There’s an apparent incompatibility between praying for God to take a specific course of action when we know that “Our God is in the heavens; he does all that he pleases” (Ps. 115:3) If what he does is based on what he pleases, then how could it be based on what we pray?
C. S. Lewis reflects on this very question:
Can we believe that God ever really modifies his action in response to suggestions of man? For infinite wisdom does not need telling what is best, and infinite goodness needs no urging to do it. But neither does God need any of those things that are done by finite agents, whether living or an inanimate. He could, if he chose, repair our bodies miraculously without food; or give us food without the aid of farmers, bakers, and butchers; or knowledge without the aid of learned men; or convert the heathen without missionaries. Instead, he allows soils and weather and animals and the muscles, minds, and wills of men to cooperate in the execution of his will. “God,” says Pascal, “instituted prayer in order to lend to his creatures the dignity of causality.” But it is not only prayer; whenever we act at all, He lends us that dignity. It is not really stranger, nor less strange, that my prayers should affect the course of events than that my other actions should do so.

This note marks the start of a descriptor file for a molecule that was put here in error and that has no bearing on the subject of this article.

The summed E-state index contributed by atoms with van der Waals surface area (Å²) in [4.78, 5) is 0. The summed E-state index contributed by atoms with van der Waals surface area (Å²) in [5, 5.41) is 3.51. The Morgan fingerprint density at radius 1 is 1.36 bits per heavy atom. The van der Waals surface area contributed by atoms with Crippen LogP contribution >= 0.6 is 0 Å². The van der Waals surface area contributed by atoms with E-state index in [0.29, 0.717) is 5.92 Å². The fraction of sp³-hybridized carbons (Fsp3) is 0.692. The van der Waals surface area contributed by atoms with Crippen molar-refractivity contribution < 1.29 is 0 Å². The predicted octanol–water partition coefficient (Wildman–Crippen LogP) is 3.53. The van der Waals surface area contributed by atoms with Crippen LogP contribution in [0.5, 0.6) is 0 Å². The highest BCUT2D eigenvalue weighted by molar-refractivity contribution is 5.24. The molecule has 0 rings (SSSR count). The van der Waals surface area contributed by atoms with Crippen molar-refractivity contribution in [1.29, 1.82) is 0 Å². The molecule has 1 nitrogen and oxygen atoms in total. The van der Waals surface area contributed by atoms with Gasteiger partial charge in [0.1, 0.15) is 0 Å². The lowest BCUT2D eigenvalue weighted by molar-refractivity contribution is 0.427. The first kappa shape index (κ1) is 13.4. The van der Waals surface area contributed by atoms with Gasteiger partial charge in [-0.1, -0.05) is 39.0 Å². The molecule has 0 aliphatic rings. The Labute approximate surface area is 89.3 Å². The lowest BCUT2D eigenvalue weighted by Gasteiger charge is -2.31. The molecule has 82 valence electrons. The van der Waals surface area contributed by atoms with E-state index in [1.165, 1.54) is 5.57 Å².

C. S. Lewis, The Efficacy of Prayer